Re: The Dividing Neuron

Anders Sandberg (
Tue, 13 Aug 1996 13:14:51 +0200 (MET DST)

On Mon, 12 Aug 1996, Chris Hind wrote:

> Could one be able to increase his/her intelligence with the use of a created
> neuron cell that would divide to make the individual increasingly more
> intelligent? It's growth could be speeded up or slowed down by chemicals
> taken as food supplements. Or with this cell you could have it create new
> neurons slowly as to keep up with the degenerative effects of age on the mind.

Neurons do not divide in adult animals, but it is possible to create
undifferentiated dividing neuroblasts, and I have seen references to a
kind of thermo-sensitive immortalized neuroblasts in mice that begin to
differentiate when placed inside the body, possibly helping to heal brain
damage. I'm a bit nervous about placing such cells in my head, since they
still have the potential to develop into neuromas, but I think this can be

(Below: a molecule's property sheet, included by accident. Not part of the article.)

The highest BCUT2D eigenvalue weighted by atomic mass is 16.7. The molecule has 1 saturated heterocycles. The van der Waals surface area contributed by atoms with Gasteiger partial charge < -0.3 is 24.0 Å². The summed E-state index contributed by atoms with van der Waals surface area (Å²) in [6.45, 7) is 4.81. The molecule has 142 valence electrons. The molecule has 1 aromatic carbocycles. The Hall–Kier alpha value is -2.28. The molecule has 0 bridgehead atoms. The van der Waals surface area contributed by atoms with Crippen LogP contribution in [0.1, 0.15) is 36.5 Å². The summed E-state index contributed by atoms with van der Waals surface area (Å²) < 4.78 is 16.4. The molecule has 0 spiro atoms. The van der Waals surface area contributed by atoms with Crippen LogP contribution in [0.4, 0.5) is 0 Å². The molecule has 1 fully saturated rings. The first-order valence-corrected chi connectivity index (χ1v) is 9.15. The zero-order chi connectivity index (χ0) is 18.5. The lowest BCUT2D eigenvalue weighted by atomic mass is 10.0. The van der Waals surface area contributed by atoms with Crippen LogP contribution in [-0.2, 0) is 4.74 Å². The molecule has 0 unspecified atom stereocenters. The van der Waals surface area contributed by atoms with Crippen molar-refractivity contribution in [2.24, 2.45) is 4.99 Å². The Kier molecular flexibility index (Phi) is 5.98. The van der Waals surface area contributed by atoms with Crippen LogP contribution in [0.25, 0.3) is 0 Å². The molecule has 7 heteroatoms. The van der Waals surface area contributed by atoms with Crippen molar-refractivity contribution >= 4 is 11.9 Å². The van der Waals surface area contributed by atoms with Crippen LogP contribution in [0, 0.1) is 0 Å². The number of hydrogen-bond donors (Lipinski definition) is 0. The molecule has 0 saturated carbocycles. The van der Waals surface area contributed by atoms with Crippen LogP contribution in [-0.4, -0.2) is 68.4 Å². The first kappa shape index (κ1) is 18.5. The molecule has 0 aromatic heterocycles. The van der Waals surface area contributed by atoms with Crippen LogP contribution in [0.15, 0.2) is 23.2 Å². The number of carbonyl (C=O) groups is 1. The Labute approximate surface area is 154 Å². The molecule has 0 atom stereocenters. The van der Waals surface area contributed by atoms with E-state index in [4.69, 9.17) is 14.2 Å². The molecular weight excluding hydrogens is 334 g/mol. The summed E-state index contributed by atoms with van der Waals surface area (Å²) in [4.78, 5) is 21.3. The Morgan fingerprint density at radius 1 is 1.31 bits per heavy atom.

The question is if this is an useful intelligence amplification method.
The number of neurons in a brain doesn't correlate to its intelligence,
it is the way that they are linked together that is important. Just
adding neurons might help replace the degenerative effects of age, but I
doubt it would lead to a drastic increase in intelligence. Still, it
might be interesting to see how learning is affected if neurons are added
to (say) the association cortex.

Personally I think the best use of add-on neurons would be brain-computer
interfaces: the interface consists of specially bred neurons that grow
axons and dendrites from cell bodies on a silicon sensor, possibly guided
by neurotropic chemicals so that they reach the right parts of the brain.
This could even be made self-repairing and self-extending if there were a
way to grow new interface neurons if needed.

Anders Sandberg Towards Ascension!
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